U.S. Publication No. 2014/0275999, entitled " Biopsy device ", issued September 18, 2014; And U.S. Publication No. 2016/0183928, entitled " Biopsy device ", published June 30, 2016, discloses a biopsy device including a probe, a holster, and a tissue sample holder for collecting tissue samples Some embodiments of the invention will be described. The probe includes a needle and a hollow cutter. The tissue sample holder includes a housing having a plurality of chambers configured to receive a plurality of strips connected by at least one flexible member. The flexible member is configured such that the strip can pivot relative to one another such that the strip can move between a flattened configuration and an arcuate configuration. The tissue sample holder is indexable by successively indexing each chamber with a cutter lumen so that tissue samples can be collected from the strip. The strip may be removed from the tissue sample holder and positioned in the tissue sample holder vessel to image the tissue sample.

Leica Biosystems is a world leader in workflow solutions and automation that provides a comprehensive product range for anatomic pathology experiments and researchers for each step of the pathology process from sample preparation and dyeing to imaging and reporting. It is a leading company. Leica BioSystems has posted an informational brochure on its website that is accessible via download and contains information on various aspects of the pathology process. This pamphlet contains information on Geoffrey Rolls' Introduction to Tissue Processing, 101 Steps to Better Histology and Total Histology Solutions. But are not limited to, all of which are available at www.leicabiosystems.com.

At various stages during the processing of tissue using conventional techniques and equipment, it may be necessary to manually manipulate the tissue. Such manual manipulation may take time, and human errors due to mistakes during processing of the organization may occur. Any and all mistakes during tissue processing can make pathological examination of the tissue even more problematic to achieve the goal of making an accurate diagnosis. It is therefore understood that the desired goal of modern organizational processing is to reduce the requirement to manually manipulate the organization.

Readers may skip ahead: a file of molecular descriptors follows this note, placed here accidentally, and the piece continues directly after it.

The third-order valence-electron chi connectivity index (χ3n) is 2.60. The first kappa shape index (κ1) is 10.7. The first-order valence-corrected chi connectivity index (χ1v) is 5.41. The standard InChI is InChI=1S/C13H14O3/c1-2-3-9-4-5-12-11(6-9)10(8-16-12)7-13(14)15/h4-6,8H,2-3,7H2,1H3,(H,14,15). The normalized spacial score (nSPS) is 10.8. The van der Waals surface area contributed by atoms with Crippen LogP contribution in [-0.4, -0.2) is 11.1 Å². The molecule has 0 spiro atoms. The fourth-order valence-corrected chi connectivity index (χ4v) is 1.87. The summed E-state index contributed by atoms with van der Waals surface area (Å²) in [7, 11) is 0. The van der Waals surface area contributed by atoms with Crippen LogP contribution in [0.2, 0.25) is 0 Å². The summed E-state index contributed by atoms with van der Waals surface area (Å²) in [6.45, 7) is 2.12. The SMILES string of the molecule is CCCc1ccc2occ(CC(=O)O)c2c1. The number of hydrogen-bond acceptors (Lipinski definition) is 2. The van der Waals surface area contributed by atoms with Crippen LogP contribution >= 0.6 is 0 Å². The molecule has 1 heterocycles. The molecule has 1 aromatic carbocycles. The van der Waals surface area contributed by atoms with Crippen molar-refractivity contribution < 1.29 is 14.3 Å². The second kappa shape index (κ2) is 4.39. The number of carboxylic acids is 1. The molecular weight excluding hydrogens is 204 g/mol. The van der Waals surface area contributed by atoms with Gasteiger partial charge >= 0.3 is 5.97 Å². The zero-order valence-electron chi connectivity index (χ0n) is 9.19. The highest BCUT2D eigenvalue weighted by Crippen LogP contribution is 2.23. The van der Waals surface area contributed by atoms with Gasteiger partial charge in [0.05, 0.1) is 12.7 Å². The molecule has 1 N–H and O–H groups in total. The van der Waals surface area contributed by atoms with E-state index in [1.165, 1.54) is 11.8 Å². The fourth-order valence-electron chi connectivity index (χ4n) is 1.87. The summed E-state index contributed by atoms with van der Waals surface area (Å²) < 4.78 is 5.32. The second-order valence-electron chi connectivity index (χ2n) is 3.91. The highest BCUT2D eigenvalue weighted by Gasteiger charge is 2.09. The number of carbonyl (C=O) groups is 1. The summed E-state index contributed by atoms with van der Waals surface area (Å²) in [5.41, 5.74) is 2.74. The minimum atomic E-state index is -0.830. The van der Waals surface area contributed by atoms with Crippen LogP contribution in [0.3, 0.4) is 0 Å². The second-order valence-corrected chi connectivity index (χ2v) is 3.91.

International Patent Publication No. WO 2013/192606, entitled " Biopsy Tissue Sample Transport Device and Method of Using Thereof ", published December 27, 2013, discloses a biopsy tissue sample comprising a tissue storage assembly having a sample container A delivery device and method of using the same, the tissue storage assembly comprising: a retaining structure for retaining a tissue sample, the retaining structure having a sample access opening formed in a sidewall; A housing for receiving the tissue storage assembly, the housing including an assembly insertion opening through which the tissue insertion assembly is inserted into the housing; A sealing member configured to engage and substantially seal the sample access opening of the retaining structure of the sample container of the tissue storage assembly; And a lid that engages and substantially encapsulates the assembly insert opening of the housing, and a method of using the biopsy tissue sample delivery device.

International Patent Publication No. WO 2013/192607, entitled " Tissue Sample Container and Methods ", published December 27, 2013, discloses a plurality of tissue samples configured to receive a plurality of tissue samples in a given orientation, A base having a sample holding section; And a lid configured to sealingly engage the base. The sample retention compartment has a size and shape corresponding to a particular tissue sample size and shape such that the base cooperates with the compartment wall to maintain a given orientation and identity of tissue samples within each sample retention section.